There was one moment during the week that made me tremble. Dozens of church leaders were standing at the front, having responded to an invitation by Simon Mkolo and the local pastor. Simon turned and asked me to speak a word of encouragement to them, and my mind went to the book of Esther, the story of a young Jewish woman who became Queen of Persia at the same time there was a plan to destroy all of the Jewish people. Mordecai said to her, “Who knows whether you have come to the kingdom for such a time as this?” I challenged them that God has brought them to a place of leadership at such a time as this, when the stability of their nation stands on the brink. As I spoke, some of the people began to weep and then to wail. They were crying for their country and they were crying out to God for strength and wisdom and for help.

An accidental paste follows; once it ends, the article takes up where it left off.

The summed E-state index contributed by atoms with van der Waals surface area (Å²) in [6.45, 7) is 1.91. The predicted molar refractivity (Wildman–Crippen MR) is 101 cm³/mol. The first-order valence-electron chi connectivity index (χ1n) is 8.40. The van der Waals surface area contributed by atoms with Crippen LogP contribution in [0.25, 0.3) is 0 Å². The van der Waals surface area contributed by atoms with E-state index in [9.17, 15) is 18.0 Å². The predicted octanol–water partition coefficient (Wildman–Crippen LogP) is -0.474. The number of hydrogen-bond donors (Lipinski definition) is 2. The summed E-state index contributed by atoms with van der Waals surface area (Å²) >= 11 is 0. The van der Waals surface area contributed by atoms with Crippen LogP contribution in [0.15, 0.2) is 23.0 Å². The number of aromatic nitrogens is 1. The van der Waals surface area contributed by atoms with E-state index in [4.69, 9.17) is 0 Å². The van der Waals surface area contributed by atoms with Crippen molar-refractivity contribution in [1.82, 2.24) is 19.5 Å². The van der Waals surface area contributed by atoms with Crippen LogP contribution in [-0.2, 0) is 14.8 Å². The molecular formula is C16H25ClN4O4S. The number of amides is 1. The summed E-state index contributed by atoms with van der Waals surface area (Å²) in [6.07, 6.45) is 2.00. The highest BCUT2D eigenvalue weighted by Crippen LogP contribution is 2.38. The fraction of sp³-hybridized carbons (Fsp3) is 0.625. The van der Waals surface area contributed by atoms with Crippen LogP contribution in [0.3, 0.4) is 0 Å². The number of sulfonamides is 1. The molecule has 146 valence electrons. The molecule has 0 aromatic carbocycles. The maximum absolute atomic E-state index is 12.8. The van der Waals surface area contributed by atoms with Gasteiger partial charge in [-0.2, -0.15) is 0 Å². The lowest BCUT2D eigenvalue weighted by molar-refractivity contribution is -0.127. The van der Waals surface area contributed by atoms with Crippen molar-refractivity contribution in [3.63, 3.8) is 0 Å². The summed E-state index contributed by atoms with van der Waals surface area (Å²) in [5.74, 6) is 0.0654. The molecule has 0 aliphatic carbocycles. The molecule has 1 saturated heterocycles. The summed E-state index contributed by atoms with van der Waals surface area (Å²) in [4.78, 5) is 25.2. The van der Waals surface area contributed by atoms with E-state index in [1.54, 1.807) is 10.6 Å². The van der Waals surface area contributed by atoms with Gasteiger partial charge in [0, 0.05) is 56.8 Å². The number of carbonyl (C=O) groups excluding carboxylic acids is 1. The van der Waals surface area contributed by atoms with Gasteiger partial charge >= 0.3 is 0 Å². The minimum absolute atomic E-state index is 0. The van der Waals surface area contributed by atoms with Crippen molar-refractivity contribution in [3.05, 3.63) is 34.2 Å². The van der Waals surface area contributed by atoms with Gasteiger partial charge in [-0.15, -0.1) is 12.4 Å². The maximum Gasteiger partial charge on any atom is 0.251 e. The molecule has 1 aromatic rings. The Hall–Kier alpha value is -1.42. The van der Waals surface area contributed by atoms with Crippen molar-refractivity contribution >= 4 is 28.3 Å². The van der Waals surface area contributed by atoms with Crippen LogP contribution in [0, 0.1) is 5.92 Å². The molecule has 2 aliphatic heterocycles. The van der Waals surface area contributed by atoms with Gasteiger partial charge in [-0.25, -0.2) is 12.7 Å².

The Gospel of Jesus Christ changes lives. It changes hearts. It gives hope where there is none. It changes sinful and deadly health habits and calls people to repentance and faith. It changes sexual behavior and calls people to biblical marriage. The Gospel moves people to have compassion on the hungry and to provide shelter for the orphans.
Zimbabwe is in dire straits, and I don’t suggest for a moment that we need to stop giving money and medical supplies to organizations like the Red Cross and others. But money and supplies are temporary solutions that improve the quality of life for a day or a week. It is the church in Zimbabwe, led by men like Simon Mkolo, that is changing lives for eternity.
That’s why I traveled to the “big house of stone.” I went to help Simon tell Zimbabwe about the rock of ages.